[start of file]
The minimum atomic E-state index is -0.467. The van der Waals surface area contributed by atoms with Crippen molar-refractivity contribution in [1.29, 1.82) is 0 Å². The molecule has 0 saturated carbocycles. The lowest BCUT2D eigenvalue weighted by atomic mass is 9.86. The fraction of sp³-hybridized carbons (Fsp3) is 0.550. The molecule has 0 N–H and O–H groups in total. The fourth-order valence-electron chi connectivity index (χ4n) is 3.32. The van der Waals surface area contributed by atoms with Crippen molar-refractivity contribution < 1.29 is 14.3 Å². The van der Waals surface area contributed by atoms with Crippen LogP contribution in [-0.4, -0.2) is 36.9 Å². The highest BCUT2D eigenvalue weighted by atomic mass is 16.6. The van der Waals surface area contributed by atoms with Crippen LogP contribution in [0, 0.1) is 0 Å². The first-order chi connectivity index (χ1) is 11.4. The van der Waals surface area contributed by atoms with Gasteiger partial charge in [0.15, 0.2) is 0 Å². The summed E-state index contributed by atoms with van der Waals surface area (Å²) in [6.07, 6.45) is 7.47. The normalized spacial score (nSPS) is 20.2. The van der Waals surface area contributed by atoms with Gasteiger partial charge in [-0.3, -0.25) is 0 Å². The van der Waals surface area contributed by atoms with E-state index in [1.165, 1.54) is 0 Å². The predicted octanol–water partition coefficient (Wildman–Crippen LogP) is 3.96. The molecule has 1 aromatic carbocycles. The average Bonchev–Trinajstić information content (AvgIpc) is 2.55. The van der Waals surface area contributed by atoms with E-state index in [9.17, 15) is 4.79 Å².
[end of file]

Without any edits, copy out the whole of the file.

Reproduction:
The minimum atomic E-state index is -0.467. The van der Waals surface area contributed by atoms with Crippen molar-refractivity contribution in [1.29, 1.82) is 0 Å². The molecule has 0 saturated carbocycles. The lowest BCUT2D eigenvalue weighted by atomic mass is 9.86. The fraction of sp³-hybridized carbons (Fsp3) is 0.550. The molecule has 0 N–H and O–H groups in total. The fourth-order valence-electron chi connectivity index (χ4n) is 3.32. The van der Waals surface area contributed by atoms with Crippen molar-refractivity contribution < 1.29 is 14.3 Å². The van der Waals surface area contributed by atoms with Crippen LogP contribution in [-0.4, -0.2) is 36.9 Å². The highest BCUT2D eigenvalue weighted by atomic mass is 16.6. The van der Waals surface area contributed by atoms with Crippen LogP contribution in [0, 0.1) is 0 Å². The first-order chi connectivity index (χ1) is 11.4. The van der Waals surface area contributed by atoms with Gasteiger partial charge in [0.15, 0.2) is 0 Å². The summed E-state index contributed by atoms with van der Waals surface area (Å²) in [6.07, 6.45) is 7.47. The normalized spacial score (nSPS) is 20.2. The van der Waals surface area contributed by atoms with Gasteiger partial charge in [-0.3, -0.25) is 0 Å². The van der Waals surface area contributed by atoms with E-state index in [1.165, 1.54) is 0 Å². The predicted octanol–water partition coefficient (Wildman–Crippen LogP) is 3.96. The molecule has 1 aromatic carbocycles. The average Bonchev–Trinajstić information content (AvgIpc) is 2.55. The van der Waals surface area contributed by atoms with E-state index in [9.17, 15) is 4.79 Å².